Facebook has suspended around 200 third-party apps, after its data misuse investigation found signs that they may have been acting improperly. The app audit was part of Facebook’s grand mea-culpa earlier this year, after the part the social network played in the Cambridge Analytica scandal was revealed.
Cambridge Analytica was found to have allegedly received a huge cache of Facebook user data from a third-party app developer. That developer had taken advantage of earlier Facebook APIs that, when users took part in a quiz or game, granted access not only to the individual user’s data but that of their friends on the site, too. Cambridge Analytica was later accused of using that database to help targeted campaigns during the US presidential election in 2016.
While Cambridge Analytica may have since shut up shop, Facebook said it couldn’t be sure that the incident was the only one where data misuse had been occurring. As a result, CEO Mark Zuckerberg promised that it would be investigating all apps that had access to large amounts of information, prior to the change in API policy back in 2014. Those apps that raised suspicion – or developers which refused to comply with the audit itself – would be banned.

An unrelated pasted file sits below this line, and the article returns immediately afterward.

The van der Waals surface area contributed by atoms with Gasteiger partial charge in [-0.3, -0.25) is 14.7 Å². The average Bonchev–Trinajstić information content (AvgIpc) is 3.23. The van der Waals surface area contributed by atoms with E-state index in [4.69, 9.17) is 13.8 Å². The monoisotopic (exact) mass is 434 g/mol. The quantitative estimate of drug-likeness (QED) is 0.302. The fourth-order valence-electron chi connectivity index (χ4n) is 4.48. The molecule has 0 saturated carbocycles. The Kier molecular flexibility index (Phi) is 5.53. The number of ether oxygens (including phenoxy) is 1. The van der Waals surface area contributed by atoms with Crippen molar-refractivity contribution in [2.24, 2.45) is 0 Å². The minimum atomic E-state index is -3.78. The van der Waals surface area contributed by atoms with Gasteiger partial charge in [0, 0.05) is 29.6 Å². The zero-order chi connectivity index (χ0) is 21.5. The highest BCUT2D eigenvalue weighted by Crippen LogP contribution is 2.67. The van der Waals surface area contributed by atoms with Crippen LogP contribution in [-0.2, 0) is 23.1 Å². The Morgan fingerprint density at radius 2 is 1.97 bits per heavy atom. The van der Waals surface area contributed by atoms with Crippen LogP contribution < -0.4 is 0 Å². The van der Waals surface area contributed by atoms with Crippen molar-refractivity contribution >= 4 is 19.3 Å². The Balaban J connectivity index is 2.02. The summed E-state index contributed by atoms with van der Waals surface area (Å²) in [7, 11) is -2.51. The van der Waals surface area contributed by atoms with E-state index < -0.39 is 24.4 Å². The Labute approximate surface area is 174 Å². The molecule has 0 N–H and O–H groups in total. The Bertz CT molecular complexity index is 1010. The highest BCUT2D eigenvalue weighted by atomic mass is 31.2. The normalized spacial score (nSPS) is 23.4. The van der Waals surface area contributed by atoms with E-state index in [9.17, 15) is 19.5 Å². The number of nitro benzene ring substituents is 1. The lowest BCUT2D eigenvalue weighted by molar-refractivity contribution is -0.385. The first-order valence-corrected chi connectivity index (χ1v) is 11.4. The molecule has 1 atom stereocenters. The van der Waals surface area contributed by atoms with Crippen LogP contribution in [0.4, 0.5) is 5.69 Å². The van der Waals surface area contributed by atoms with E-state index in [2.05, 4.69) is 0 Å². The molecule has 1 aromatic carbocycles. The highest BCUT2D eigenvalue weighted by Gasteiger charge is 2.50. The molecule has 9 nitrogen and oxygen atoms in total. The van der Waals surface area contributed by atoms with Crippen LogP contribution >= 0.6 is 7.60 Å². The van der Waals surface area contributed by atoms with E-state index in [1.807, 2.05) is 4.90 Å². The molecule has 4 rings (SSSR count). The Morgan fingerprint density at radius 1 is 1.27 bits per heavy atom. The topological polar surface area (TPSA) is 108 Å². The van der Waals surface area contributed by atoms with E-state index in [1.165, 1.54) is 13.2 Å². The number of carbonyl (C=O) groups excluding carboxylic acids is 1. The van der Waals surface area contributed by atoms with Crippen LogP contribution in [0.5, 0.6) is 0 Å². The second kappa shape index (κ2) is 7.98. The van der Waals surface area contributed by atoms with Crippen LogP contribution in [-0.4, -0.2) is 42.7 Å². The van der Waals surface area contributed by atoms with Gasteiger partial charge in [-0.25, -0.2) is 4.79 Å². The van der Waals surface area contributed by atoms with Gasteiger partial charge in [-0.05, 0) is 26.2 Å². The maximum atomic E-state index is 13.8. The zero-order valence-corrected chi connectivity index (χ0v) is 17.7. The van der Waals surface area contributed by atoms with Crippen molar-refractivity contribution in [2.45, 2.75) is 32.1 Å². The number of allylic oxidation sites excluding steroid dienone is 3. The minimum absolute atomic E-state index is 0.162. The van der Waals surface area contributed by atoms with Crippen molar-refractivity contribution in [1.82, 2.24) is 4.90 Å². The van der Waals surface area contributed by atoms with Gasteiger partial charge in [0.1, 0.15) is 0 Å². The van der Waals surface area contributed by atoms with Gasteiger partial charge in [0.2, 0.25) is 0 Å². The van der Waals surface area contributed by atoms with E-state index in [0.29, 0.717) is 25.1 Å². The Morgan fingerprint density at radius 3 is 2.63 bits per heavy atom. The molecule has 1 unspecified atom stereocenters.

“To date thousands of apps have been investigated and around 200 have been suspended,” Ime Archibong, VP of Product Partnerships at Facebook confirmed today, “pending a thorough investigation into whether they did in fact misuse any data.”
According to Archibong, the investigation process is a two-stage one. First off, Facebook has to figure out which apps actually had access to large quantities of user data. After that, he writes, “where we have concerns, we will conduct interviews, make requests for information (RFI) — which ask a series of detailed questions about the app and the data it has access to — and perform audits that may include on-site inspections.”
Facebook will be posting the results of its audit on a support page, though only in cases where it finds apps that have misused data. At present, therefore, that only has details on the “This Is Your Digital Life” test, the app from which data eventually made its way to Cambridge Analytica.